Written by PETA
Animals have some fantastic friends across the pond. Some are famous for their great wit, while others are known for their head-turning, cruelty-free style.
And then there are the rabble-rousers at PETA U.K., who are relentless in their efforts to speak up for all animals who need a voice. They've just unveiled a new blog, Animal Writes. It covers all things animal rights, from the wonderful (such as PETA U.K.'s new anti-bearskin ad) to the worrisome (such as the sad case of Drizzle, a pony who dropped dead from a heart attack moments after being used by Prince Harry in a recent polo match).
I'll admit that if I hadn't read Animal Writes, I might not have understood how horribly ponies suffer in polo matches. Abuses are so routine that one guest at the polo match said blandly, "It was very lucky that Harry rode her off because we were spared the gruesome spectacle of watching the pony die."
I for one intend to stay in the know on issues and efforts in the U.K. by subscribing to Animal Writes' RSS feed. Will you?
Written by Karin Bennett
"[T]he USDA is making every effort to make sure that today's children are the first American generation to have a shorter life expectancy than their parents."—USDA Blog, January 15, 2010
Call the U.S. Department of Agriculture's (USDA) recent blunder whatever you want—a Freudian typo, a meaningful misprint, an epic blog fail—but we can all agree that the error was a telling one, accidentally revealing the truth about the USDA. We know that the USDA meant to write, "the USDA is making every effort to make sure that today's children are not the first American generation to have a shorter life expectancy than their parents" [emphasis added], but by promoting meat, eggs, and dairy products and allowing the National School Lunch Program to serve these fatty, cholesterol-laden foods to schoolchildren, the USDA is putting kids' lives at risk.
The typo has already been corrected on the USDA's blog, but the real, fatal error won't be corrected until the USDA starts urging children to eat cruelty-free.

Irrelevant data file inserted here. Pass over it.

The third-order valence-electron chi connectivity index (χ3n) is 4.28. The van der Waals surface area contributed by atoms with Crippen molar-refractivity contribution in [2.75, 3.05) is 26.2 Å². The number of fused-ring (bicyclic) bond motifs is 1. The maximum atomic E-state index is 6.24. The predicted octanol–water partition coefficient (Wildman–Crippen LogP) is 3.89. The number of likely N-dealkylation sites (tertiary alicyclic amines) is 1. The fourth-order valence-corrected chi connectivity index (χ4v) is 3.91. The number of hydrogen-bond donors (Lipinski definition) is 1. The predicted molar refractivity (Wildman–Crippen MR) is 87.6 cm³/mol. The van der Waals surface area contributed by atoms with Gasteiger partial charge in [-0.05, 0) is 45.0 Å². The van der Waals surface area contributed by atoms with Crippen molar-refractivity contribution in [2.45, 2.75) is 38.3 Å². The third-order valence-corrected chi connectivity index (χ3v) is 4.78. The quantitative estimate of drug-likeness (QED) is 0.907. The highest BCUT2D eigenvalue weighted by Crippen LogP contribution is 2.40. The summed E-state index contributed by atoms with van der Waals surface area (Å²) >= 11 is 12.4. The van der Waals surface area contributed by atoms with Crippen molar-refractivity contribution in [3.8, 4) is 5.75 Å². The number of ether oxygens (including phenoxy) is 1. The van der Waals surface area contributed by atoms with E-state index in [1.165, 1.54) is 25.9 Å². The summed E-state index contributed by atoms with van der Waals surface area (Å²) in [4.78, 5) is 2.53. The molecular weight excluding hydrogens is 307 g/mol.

Written by Logan Scherer
An Excerpt From "Grooming Sounds Grand Until Bowser Gets Baked" (From KP's Dog Blog)
Many people saw the grooming exposé "Pet Grooming Dangers," on the Today show on August 1, which was prompted by the grooming death of Sushi, the 2-year-old Labrador retriever of one of the Today show's employees. Sushi had been left for a week at a boarding facility and was supposed to get a bath before being picked up. When her guardian, Amanda, arrived to pick her up, instead of the thrill of a joyful reunion, she experienced the horror of learning that Sushi was unconscious. Not long after that, Sushi died at the vet's. Later it was determined that Sushi had been put inside a "cage dryer" for 30 minutes with the temperature set at 100°F.
I took one look at those dryers in the Today piece and shuddered. I couldn't believe my ears as I watched person after person, including someone from The Humane Society of the United States repeat some version of the mantra, "These cage dryers are safe if used properly."
Excuse me? First of all, the cage dryer has a setting that goes up to 100°F, so it has a built-in setting for death. Secondly, machines malfunction. A groomer might think that the dryer was set at 80°F, but in reality, it might go haywire and shoot up to 100°F or even 135°F. Thirdly, there are many dogs who, for various reasons, are automatically going to be at high risk inside one of these contraptions. These include dogs with flat muzzles, older dogs, dogs with heart problems, dogs with respiratory problems, etc. Finally, the dryers are run by mere mortals, who work for a largely unregulated industry. On any given day, a person can be distracted, tired, hung over, ill, depressed, or just plain stupid—any of which could cause a careless mistake, leading to tragedy…
Read the full entry on KP's Dog Blog.
So it was great to read on People.com this morning that the actress and producer is jumping headfirst into the blogging world. And by headfirst, I mean straight into the deep end of animals rights. Hey, we like a girl who gets right down to business!
She mentions her love for her dogs, nonprofit organizations, and Hole in the Paper Sky, a recent short film about the life of a man who is forever changed by the companionship he receives from a laboratory dog. Whether you've seen PETA's video about animal testing or not, Hole in the Paper Sky sounds like a definite tearjerker.
Anyway, Biel is MySpace Celebrity's feature icon, and here's her blog. So while she's mastering the whole blog-lingo thing, I recommend jumping on over there to see what she has to say.
And don't worry, Jessica. There are no blurkers here. ...
Posted by Jennifer Cierlitsky
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Almost all of us grew up eating meat, wearing leather, and going to circuses and zoos. We never considered the impact of these actions on the animals involved. For whatever reason, you are now asking the question: Why should animals have rights? Read more.